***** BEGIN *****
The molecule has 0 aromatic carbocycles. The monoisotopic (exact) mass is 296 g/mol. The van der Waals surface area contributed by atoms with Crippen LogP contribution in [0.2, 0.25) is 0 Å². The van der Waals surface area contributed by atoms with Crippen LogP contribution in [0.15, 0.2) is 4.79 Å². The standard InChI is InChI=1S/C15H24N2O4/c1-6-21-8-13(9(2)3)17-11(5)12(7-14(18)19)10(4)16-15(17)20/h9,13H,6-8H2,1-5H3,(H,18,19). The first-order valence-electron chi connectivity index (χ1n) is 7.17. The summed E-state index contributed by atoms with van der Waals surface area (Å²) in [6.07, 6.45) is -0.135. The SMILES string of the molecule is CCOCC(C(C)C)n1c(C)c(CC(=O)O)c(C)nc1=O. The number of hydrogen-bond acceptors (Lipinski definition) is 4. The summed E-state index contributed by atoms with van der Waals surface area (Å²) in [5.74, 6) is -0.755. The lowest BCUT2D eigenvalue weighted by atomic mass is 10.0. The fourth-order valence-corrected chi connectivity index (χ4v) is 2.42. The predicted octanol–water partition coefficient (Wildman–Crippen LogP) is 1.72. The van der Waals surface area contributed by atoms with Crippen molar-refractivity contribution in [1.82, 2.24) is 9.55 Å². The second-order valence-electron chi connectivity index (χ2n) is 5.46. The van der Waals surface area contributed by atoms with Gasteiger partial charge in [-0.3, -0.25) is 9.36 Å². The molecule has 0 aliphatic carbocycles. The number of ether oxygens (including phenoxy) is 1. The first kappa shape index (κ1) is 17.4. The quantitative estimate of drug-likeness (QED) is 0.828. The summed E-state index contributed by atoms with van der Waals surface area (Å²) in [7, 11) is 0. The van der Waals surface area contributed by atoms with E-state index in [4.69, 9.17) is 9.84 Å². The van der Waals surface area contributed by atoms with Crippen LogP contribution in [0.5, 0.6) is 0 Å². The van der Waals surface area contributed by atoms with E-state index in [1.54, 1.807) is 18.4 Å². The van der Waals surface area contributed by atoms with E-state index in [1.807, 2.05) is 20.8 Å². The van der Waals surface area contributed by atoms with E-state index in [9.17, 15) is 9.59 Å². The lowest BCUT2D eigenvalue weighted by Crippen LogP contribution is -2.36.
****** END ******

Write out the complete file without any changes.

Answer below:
The molecule has 0 aromatic carbocycles. The monoisotopic (exact) mass is 296 g/mol. The van der Waals surface area contributed by atoms with Crippen LogP contribution in [0.2, 0.25) is 0 Å². The van der Waals surface area contributed by atoms with Crippen LogP contribution in [0.15, 0.2) is 4.79 Å². The standard InChI is InChI=1S/C15H24N2O4/c1-6-21-8-13(9(2)3)17-11(5)12(7-14(18)19)10(4)16-15(17)20/h9,13H,6-8H2,1-5H3,(H,18,19). The first-order valence-electron chi connectivity index (χ1n) is 7.17. The summed E-state index contributed by atoms with van der Waals surface area (Å²) in [6.07, 6.45) is -0.135. The SMILES string of the molecule is CCOCC(C(C)C)n1c(C)c(CC(=O)O)c(C)nc1=O. The number of hydrogen-bond acceptors (Lipinski definition) is 4. The summed E-state index contributed by atoms with van der Waals surface area (Å²) in [5.74, 6) is -0.755. The lowest BCUT2D eigenvalue weighted by atomic mass is 10.0. The fourth-order valence-corrected chi connectivity index (χ4v) is 2.42. The predicted octanol–water partition coefficient (Wildman–Crippen LogP) is 1.72. The van der Waals surface area contributed by atoms with Crippen molar-refractivity contribution in [1.82, 2.24) is 9.55 Å². The second-order valence-electron chi connectivity index (χ2n) is 5.46. The van der Waals surface area contributed by atoms with Gasteiger partial charge in [-0.3, -0.25) is 9.36 Å². The molecule has 0 aliphatic carbocycles. The number of ether oxygens (including phenoxy) is 1. The first kappa shape index (κ1) is 17.4. The quantitative estimate of drug-likeness (QED) is 0.828. The summed E-state index contributed by atoms with van der Waals surface area (Å²) in [7, 11) is 0. The van der Waals surface area contributed by atoms with E-state index in [4.69, 9.17) is 9.84 Å². The van der Waals surface area contributed by atoms with Crippen LogP contribution in [0.5, 0.6) is 0 Å². The van der Waals surface area contributed by atoms with E-state index in [1.54, 1.807) is 18.4 Å². The van der Waals surface area contributed by atoms with E-state index in [1.807, 2.05) is 20.8 Å². The van der Waals surface area contributed by atoms with E-state index in [9.17, 15) is 9.59 Å². The lowest BCUT2D eigenvalue weighted by Crippen LogP contribution is -2.36.